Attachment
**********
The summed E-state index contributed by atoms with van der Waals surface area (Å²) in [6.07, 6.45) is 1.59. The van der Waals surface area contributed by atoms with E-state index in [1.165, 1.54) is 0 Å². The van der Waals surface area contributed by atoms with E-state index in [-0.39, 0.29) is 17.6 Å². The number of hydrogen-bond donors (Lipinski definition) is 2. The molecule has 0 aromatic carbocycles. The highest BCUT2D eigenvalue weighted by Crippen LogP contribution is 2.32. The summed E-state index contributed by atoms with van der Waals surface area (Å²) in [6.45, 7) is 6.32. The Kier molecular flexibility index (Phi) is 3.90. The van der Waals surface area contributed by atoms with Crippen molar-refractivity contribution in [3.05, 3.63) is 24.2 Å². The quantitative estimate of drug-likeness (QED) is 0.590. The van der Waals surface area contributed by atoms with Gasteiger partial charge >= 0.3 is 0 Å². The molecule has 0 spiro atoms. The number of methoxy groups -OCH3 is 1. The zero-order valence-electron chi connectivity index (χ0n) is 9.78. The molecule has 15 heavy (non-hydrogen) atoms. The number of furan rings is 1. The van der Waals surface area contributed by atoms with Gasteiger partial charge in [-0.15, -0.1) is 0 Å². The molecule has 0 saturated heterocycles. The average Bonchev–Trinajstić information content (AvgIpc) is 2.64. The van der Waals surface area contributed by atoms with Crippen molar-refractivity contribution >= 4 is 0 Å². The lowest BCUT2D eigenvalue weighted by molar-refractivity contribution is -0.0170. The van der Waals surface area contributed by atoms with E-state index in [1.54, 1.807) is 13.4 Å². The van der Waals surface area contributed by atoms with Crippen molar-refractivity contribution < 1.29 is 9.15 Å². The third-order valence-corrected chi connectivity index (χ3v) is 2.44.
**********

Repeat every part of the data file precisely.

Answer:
The summed E-state index contributed by atoms with van der Waals surface area (Å²) in [6.07, 6.45) is 1.59. The van der Waals surface area contributed by atoms with E-state index in [1.165, 1.54) is 0 Å². The van der Waals surface area contributed by atoms with E-state index in [-0.39, 0.29) is 17.6 Å². The number of hydrogen-bond donors (Lipinski definition) is 2. The molecule has 0 aromatic carbocycles. The highest BCUT2D eigenvalue weighted by Crippen LogP contribution is 2.32. The summed E-state index contributed by atoms with van der Waals surface area (Å²) in [6.45, 7) is 6.32. The Kier molecular flexibility index (Phi) is 3.90. The van der Waals surface area contributed by atoms with Crippen molar-refractivity contribution in [3.05, 3.63) is 24.2 Å². The quantitative estimate of drug-likeness (QED) is 0.590. The van der Waals surface area contributed by atoms with Gasteiger partial charge >= 0.3 is 0 Å². The molecule has 0 spiro atoms. The number of methoxy groups -OCH3 is 1. The zero-order valence-electron chi connectivity index (χ0n) is 9.78. The molecule has 15 heavy (non-hydrogen) atoms. The number of furan rings is 1. The van der Waals surface area contributed by atoms with Gasteiger partial charge in [-0.15, -0.1) is 0 Å². The molecule has 0 saturated heterocycles. The average Bonchev–Trinajstić information content (AvgIpc) is 2.64. The van der Waals surface area contributed by atoms with Crippen molar-refractivity contribution >= 4 is 0 Å². The lowest BCUT2D eigenvalue weighted by molar-refractivity contribution is -0.0170. The van der Waals surface area contributed by atoms with E-state index in [1.54, 1.807) is 13.4 Å². The van der Waals surface area contributed by atoms with Crippen molar-refractivity contribution < 1.29 is 9.15 Å². The third-order valence-corrected chi connectivity index (χ3v) is 2.44.